Dissertation: Context and the Lexicon in the Development of Russian Aspect.
A native of New York, I did my B.A. at Yale University. After finishing my doctorate, I hung around at Berkeley for a year teaching courses part-time, and then was a lecturer in Russian language at UCLA for a year. Since 1996, I’ve been at the Department of Russian & Slavonic Studies at the University of Sheffield, England, where they now call me Reader in Czech Language and Linguistics.
Taking up this post at Sheffield pushed me in the direction of Czech, since my brief was to build a Czech program as an adjunct to Russian (which is our “bread and butter”) on both the undergraduate and graduate levels. Since I got here, we’ve introduced a full range of courses in Czech from first- to fourth-year, developed a student exchange program and research links, expanded our offerings in Slavic linguistics, and have started to see a small but steady trickle of graduate students in Russian and Czech linguistics coming through our department. The students are generally good, interested, and motivated, and make the job worthwhile.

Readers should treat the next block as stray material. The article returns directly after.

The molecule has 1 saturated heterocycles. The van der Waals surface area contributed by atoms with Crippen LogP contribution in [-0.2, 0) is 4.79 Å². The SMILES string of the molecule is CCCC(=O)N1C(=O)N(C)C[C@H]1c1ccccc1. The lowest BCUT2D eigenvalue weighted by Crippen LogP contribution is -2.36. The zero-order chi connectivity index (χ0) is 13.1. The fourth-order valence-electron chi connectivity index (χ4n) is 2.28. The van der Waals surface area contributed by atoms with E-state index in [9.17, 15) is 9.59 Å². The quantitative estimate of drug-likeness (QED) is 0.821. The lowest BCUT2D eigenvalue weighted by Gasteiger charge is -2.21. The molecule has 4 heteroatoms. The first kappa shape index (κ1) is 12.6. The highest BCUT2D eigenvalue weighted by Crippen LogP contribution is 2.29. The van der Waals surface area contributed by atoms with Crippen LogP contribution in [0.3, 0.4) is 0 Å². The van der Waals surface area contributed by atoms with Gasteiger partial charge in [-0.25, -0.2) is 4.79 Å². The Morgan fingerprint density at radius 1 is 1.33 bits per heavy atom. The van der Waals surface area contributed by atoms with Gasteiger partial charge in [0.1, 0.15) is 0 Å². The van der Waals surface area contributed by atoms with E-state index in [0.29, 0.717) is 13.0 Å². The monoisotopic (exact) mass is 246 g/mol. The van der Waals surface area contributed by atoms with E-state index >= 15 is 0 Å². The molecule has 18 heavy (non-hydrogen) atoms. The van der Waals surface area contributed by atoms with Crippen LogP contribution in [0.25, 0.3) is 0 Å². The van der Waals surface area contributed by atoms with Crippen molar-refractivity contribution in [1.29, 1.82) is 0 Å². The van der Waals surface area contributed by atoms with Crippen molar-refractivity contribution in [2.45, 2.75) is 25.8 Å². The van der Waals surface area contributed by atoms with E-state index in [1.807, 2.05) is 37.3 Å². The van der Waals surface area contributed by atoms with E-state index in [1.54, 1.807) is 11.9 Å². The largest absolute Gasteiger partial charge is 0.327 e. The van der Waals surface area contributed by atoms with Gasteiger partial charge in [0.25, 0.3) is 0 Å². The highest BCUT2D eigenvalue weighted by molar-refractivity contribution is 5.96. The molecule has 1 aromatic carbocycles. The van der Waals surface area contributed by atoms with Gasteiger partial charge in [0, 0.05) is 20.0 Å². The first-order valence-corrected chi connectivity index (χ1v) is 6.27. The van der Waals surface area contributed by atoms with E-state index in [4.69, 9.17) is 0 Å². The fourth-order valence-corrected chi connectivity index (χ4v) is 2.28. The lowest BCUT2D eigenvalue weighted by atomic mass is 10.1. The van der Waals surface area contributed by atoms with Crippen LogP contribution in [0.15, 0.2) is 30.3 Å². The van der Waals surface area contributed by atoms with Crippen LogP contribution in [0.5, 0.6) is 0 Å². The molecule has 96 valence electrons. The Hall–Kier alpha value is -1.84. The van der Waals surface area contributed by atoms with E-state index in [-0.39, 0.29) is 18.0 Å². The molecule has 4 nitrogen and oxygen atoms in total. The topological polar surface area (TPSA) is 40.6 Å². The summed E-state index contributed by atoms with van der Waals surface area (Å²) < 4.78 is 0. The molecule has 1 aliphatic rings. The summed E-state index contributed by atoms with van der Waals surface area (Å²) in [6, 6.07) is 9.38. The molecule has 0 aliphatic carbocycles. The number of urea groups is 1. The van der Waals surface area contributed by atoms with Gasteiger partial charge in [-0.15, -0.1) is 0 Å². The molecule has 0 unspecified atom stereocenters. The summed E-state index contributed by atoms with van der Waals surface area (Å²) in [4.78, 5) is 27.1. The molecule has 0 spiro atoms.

Making the move to the UK was not an easy adjustment, but in many ways it’s been a rewarding one. The geographical proximity to the Czech Republic and our developing links as partner EU countries has also been an unexpected plus.
My research interests have gradually shifted over the years from the meaning of categories and forms to their social significance. After rewriting my dissertation and publishing it, my next project was on the use of non-standard forms in Czech literary dialogue, which resulted in a short monograph. Now I’ve just completed a monograph on spelling reform in Czech, and have headed off in a slightly different direction, working on the reflection of morphological variation in the Czech National Corpus as part of a large team project based in Prague. I’m also collaborating with a colleague on an intermediate-level CD-based language-learning package, to be called Interactive Czech.
A selected publication list and other links are our department web page: http://www.shef.ac.uk/russian/staff/profiles/nbermel